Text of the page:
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Used Motorcycles - Kilometres Too High?

Discussion in 'General Motorcycling Discussion' started by larthom, Jul 24, 2012.

  1. Hey folks,

    I spent quite some time Googling and searching the Netrider forums to no avail, so I thought I may as well start a thread to see what knowledge can be bestowed upon me!

    Short back-story: I'm currently in the market to buy my first "big boys bike", a Yamaha R1 (2009-2011).

    My question: Is there a rule of thumb or some general guideline as to the amount of kilometres that would be considered "ideal" and "too high" for this kind of motorcycle? For example: a 2009 Yamaha R1 with 20,000kms - would this be an alright example for me to perhaps purchase? Or would I best steer clear of anything with 20,000km+ on the odometer?

    Thanks in advance for your wisdom guys, much appreciated.
  2. If it's been looked after, 20,000 km is barely run-in.

    If it hasn't, it was probably rooted a week after leaving the showroom.

    Service history and rider behaviour are infinitely more important than mileage for pretty much any modern bike until you get towards 100,000.
  3. That's very reasonable advice Pat, thanks for the input. When it comes to private sales this will be useful, though it might prove tricky if I'm looking to snatch one up from a dealership (used). A complete service history might be (as you mentioned) a good way of getting some insight into just what condition the motorcycle is in, internally.

    I am curious also now that I think of it as to just how sturdy/reliable these newer Yamaha R1 crossplane engines are, and whether I can in fact expect to be riding this motorcycle when it ticks over the 100,000km mark (provided I haven't sold before then).
  4. 20,000 km is just an oil change interval, even for a Yamaha.
  5. I change my oil every 6000km. Got 50 000 on her now & use fully Synth
  6. According to Shannons, typical motorcycle use is 8000km/yr. That means a lot of people don't use their bike like it's meant to be used!

    Mines pushing 70000km and still pulls harder than a 13yo with dad's porno collection.

    Totally agree with Pat, how a bike is used and maintained says more than kilometres.
    • Like Like x 3
  7. Just beware of very low K freshly registered bikes - some have had their road gear stripped off and put in the shed and then spent their lives as trackies before being sold in road gear again. You'll need to go off 'the vibe' as no pre-purchase inspection will tell you that it has gone 297 at eastern creek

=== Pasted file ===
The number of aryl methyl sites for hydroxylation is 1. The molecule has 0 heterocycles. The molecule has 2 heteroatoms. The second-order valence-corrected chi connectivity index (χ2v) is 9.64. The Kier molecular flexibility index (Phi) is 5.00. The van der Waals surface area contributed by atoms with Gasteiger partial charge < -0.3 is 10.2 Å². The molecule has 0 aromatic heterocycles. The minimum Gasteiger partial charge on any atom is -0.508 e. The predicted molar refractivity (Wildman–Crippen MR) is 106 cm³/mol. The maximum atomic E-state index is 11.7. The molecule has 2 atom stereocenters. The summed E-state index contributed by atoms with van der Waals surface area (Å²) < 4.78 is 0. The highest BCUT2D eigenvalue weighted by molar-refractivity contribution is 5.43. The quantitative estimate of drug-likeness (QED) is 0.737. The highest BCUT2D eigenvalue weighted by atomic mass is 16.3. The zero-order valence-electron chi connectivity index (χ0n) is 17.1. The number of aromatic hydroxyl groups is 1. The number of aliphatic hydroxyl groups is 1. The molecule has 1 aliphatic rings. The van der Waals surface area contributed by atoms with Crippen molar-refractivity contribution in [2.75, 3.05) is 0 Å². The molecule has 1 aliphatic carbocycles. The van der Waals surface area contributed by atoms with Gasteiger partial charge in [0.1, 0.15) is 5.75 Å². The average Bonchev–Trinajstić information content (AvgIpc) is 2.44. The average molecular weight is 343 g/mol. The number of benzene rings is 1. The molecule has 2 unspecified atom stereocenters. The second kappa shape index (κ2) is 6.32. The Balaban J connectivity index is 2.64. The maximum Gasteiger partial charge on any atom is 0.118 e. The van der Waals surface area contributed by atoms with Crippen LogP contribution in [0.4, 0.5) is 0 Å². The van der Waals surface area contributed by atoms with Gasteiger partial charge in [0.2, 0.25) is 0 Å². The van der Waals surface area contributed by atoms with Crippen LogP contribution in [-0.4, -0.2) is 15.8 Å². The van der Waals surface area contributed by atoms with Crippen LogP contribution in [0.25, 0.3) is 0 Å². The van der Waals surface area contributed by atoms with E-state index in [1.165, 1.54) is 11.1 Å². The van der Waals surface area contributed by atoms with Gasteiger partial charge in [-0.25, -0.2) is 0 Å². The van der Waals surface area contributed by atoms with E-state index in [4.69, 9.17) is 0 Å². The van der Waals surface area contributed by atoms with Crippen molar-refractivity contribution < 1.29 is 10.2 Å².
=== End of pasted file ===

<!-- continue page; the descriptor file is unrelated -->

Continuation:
8. So true toadcat. Still have mine on Bike Sales and the few calls I got the guys said they found another 09 with only 2000km or less even and at the same price as mine. Well I know which one I'd be buying but there is the scepticism or unsurety of why their bikes have only got 2000k and mine has 24000km.
  9. With something like an R1 total mileage is less important than the mileage difference between the front and rear wheels ;)
  10. Take the bike to a mechanic to look over or bring one with you, or even someone who knows their way around the "2 wheel death trap". I totally agree on the vibe, you can generally sense someone has looked after a bike when they can describe the bike passionately and know it's in and outs.
  11. Yeh, he's back :)
  12. Thanks for all your advise guys - it will prove invaluable I'm sure. Bottom line is I'll need to keep a keen eye out for "tell-tale" signs when inspecting each example. Kilometres evidently are not as conclusive as other details when determining how thrashed each motorcycle may have been with it's previous owner.

    Also, I lost my head laughing at this little analogy below by robsalvv hahaha =D>

  13. KM's really mean nothing, the bike could have 40000km and be treated like gold where as a 20000km one could have been beaten and thrashed around. An inspection and certain questions will tell you what you need (I am assuming you know a bit about bikes and what wears the fastest).
  14. My current bike, formerly hornet's Hornet, was sold to me with something like 170,000km on it.

    I wouldn't know if I hadn't been told... No rattles, solid, few bits of wear and tear and a little idle problem but km shouldn't scare you off. Look for movement in bearings and engine noise. If you want a proper test on the health of the engine send a sample of engine oil to an analytical lab.
  15. This is something I have wondered too. At what stage do you need to start looking at doing major replacement work to an engine.
  16. Its a R1 you will hit the throttle too much and flip it down the road before you blow it up.
  17. ^^^^^^^ care to extrapolate on your experience in these matters ?-jack
  18. Why are you considering a 20000kms bike when you can get bikes with half that for similar money? And similar age.

    A 20000kms bike will have 20000kms of wear, tear and stone chips .

    A 7000kms bike wont have aged as much.

    Even if it's had a so called 'hard life'
    An R1 can do stupid speeds without even trying, so unless it's done 7000kms on a track I doubt you have much to worry about.
    Providing the service history is 100%
  19. Because mileage is possibly one of the worst measures of how much mechanical damage has been inflicted on an engine (and other moving parts). Only a complete idiot would choose one bike over another based solely on the kms travelled.
  20. Thats what you're dealing with here.